“The Secret of Golf”, Joe Posnanski recounts the time he was working as a young columnist at The Kansas City Star and received a call from hometown hero and avid Star reader Tom Watson, who sensed Posnanski was phoning it in on occasion.

“This is Tom Watson,” he said. “Let me ask you a question. What do you want to be? Do you want to be great? Do you want to be thought of the way the great sportswriters are thought of?”

Posnanski stumbled and stammered, but eventually confirmed he wanted to be considered in the same pantheon as Red Smith, Jim Murray and Frank Deford.

“Then stop writing those damned list columns,” Watson said before hanging up.

Watson never lacked the drive to be great, and he pushed himself to win eight major titles and unseat Jack Nicklaus as the game’s best player for a period of time before his putter betrayed him. Posnanski, a prolific writer, blossomed into a favorite of many, including me. In his fourth book, he captures the depth of the Nicklaus-Watson friendship, their quests for greatness and a rivalry that defined an era.

If there’s one knock, other than the banal title, it is that while Posnanski presents Watson warts and all, those shortcomings are glossed over and fail the show-don’t-tell test. Posnanski can be forgiven because he doles out short lessons from Nicklaus and Watson between each chapter. I found these interludes from the main narrative entertaining and helpful when applied to my game. During one such lesson entitled “Make the Putt,” Posnanski recounts how Watson’s father, Ray, instilled in his son the importance of being an aggressive putter. You can’t make a putt if you leave it short. You can’t be a good putter when you’re defensive.

Fast-forward 20-odd pages and Posnanski, that master storyteller, is describing how Watson is about to clinch his elusive U.S. Open title at Pebble Beach in 1982. All that stands in his way after the famous chip-in birdie at 17 is two putts from 25 feet at the last. Only Watson doesn’t tap the downhiller. He’s aggressive. Too aggressive. Yet somehow the ball dives right into hole.

The first thing Watson did, Posnanski tells us, was phone his father.

“Why the hell didn’t you lag that putt?” Ray scolded.

“It went in, didn’t it?” Tom replied. “Happy Father’s Day.”

CIVICS CLASS

Until the final putt settles at the 2015 U.S. Open, the star of this year’s national championship is going to be the golf course. Some of the players will hate its quirkiness and scale. Others will revel in its evocation of links-style demands and in the beauty of its setting by Puget Sound. But as “America’s St. Andrews” makes clear, no one can dispute what an interesting story it is that this course ever got built.

At the risk of engaging a neologism, a golf course biography is an awkward genre. Most golfers know of a golf course from what they see and confront during a round. Yet the success of that playing surface depends upon lots of hidden processes, some of them buried in time, much of it sunken below ground and part of the infrastructure.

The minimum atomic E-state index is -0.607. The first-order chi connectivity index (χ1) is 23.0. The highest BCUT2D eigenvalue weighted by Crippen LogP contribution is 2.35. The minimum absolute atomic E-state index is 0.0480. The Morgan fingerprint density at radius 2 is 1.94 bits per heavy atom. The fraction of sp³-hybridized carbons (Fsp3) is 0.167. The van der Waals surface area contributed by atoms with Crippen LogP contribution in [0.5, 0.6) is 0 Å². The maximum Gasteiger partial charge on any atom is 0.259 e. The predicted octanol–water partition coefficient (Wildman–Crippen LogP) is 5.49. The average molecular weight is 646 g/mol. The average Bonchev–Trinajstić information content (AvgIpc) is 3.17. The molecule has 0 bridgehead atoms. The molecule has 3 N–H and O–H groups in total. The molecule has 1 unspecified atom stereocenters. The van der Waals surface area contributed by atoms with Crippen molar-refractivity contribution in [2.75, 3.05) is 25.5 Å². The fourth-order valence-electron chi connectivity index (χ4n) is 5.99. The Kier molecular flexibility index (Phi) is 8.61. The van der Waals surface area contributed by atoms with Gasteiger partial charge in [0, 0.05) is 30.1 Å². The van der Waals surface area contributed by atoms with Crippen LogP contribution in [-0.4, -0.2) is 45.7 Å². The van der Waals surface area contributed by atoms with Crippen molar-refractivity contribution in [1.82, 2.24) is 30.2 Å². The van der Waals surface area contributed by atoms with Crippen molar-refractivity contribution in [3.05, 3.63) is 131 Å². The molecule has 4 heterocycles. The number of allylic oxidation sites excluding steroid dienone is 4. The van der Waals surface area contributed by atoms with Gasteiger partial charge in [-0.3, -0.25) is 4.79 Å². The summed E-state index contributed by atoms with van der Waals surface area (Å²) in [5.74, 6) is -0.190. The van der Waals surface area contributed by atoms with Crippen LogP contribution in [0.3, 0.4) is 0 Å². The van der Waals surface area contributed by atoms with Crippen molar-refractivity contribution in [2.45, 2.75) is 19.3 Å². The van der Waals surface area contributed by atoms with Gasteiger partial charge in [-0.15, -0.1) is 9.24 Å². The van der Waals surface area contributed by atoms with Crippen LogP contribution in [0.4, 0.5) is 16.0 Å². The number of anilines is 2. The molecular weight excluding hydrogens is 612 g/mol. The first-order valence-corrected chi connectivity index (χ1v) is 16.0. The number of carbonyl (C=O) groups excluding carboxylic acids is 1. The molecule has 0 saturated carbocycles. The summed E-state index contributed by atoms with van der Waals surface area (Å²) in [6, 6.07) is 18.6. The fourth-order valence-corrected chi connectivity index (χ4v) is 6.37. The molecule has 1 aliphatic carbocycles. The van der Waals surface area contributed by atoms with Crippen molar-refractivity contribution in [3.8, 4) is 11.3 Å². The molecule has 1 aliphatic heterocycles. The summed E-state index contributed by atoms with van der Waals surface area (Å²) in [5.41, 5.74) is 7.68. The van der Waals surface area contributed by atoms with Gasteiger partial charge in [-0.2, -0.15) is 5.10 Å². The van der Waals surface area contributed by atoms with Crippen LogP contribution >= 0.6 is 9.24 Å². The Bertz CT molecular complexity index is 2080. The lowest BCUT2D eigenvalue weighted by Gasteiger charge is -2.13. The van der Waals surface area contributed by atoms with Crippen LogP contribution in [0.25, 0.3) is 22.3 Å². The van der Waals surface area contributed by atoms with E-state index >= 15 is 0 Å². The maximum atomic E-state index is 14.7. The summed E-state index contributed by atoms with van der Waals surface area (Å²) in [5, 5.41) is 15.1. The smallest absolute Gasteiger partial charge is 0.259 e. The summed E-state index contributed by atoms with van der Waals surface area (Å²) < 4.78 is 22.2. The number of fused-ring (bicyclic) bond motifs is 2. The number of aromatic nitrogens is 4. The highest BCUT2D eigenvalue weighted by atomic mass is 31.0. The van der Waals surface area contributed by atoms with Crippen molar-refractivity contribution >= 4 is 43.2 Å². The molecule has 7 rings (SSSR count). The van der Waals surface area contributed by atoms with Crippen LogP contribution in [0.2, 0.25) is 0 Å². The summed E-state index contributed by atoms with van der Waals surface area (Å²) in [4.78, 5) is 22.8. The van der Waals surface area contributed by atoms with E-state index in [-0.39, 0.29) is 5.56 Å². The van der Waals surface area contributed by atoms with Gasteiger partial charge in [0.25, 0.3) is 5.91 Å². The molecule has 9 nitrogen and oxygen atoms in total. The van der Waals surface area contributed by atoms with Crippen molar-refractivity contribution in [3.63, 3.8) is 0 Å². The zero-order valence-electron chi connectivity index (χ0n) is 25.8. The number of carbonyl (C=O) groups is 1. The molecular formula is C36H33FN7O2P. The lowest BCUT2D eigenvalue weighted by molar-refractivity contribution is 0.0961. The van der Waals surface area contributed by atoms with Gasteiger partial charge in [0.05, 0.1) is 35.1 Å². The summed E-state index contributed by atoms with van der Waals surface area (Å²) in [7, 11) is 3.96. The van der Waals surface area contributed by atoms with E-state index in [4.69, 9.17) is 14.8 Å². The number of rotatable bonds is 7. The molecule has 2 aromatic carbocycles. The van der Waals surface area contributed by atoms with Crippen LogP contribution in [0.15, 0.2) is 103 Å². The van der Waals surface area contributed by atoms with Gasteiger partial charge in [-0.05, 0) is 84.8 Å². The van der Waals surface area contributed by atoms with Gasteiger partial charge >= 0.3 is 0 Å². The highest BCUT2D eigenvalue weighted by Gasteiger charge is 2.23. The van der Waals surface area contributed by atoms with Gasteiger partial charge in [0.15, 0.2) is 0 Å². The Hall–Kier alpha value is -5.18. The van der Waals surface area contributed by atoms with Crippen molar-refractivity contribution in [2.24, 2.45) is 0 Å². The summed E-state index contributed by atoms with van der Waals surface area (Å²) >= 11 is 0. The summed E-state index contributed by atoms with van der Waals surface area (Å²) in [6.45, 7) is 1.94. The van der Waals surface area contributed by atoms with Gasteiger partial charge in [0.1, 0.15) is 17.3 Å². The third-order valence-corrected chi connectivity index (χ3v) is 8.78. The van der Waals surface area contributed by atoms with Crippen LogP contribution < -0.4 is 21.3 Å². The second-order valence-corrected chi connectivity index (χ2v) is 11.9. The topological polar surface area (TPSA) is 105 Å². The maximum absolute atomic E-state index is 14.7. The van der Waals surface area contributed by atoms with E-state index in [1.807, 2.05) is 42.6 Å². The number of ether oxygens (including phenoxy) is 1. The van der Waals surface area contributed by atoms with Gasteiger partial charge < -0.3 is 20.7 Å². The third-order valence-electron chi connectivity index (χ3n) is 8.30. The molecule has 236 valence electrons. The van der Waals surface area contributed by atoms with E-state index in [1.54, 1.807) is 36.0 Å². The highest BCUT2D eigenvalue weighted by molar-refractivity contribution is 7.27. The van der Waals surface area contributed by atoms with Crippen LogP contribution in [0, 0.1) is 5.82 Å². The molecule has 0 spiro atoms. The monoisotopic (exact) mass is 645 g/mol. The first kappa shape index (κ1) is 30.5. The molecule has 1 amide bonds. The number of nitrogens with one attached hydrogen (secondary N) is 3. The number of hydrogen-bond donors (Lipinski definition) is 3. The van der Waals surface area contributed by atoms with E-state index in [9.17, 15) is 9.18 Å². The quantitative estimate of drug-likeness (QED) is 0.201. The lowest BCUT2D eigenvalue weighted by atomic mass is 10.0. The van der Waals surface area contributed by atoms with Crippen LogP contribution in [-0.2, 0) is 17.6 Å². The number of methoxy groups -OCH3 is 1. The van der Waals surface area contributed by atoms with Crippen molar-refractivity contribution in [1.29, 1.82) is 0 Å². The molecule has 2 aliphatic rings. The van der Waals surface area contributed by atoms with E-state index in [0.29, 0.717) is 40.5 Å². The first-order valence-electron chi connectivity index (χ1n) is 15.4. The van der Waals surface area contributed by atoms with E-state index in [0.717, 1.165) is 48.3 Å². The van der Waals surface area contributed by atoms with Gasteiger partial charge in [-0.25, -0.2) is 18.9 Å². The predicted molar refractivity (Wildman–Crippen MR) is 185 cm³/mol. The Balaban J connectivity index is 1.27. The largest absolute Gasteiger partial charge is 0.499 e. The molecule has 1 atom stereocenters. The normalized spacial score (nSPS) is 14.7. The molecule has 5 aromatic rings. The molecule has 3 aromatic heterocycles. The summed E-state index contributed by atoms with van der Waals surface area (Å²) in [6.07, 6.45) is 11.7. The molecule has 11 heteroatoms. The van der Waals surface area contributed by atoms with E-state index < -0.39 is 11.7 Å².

Blaine Newnham, a long-time and prominent chronicler of the Pacific Northwest sports scene, conveys not some epic drama but a more sober, factual and welcomingly detailed account of how Pierce County Executive John Ladenburg prevailed upon a suspicious public and managed to land a U.S. Open only eight months after opening day.

In a story of this scale – it goes from Ice Age through centuries of gravel mining to the refinements of designing and growing in a golf course – it’s easy to get lost in details or personalities or to revert to civic cheerleading. A wealth of photography, maps and sketches allows the story to be told in a visually powerful way that text alone cannot fully capture. That imagery is enough to offset the occasional repetition or disjuncture of the written narrative.

SCOTCH AND YODA

by Martin Kaufmann

Like scotch. A lot. Probably too much. I’m especially fond of the smoky, peaty, earthy scotches so distinctive, from their initial pour, that they could have been produced only on Islay, the southernmost island of Scotland’s Inner Hebrides chain.

So I instantly was intrigued by this little book. It ostensibly is about the inaugural Lord of the Isles Challenge, an event combining a round of golf on Machrie Golf Links, which dates to 1891, with a marathon. Underlying this is a quirky cast of characters – Caballo Blanco, Guapo, Grahame, Gustav and Alasdair, the ancient, Yoda-like wise man – dealing with life’s big questions.

Author Robert Kroeger succeeds on the first part; I’ve daydreamed about whether I could will my body into shape for the next LOI Challenge in September. As for the tale of Caballo and company, it probably would have benefited from a storyteller’s narrative, rather than extended, and occasionally stilted, dialogue.

But on the whole, Kroeger’s tale only confirmed why some of us view Islay as a bucket-list experience.

Read the full article at http://www.mydigitalpublication.com/article/Summer+Book+Club/2022732/260972/article.html.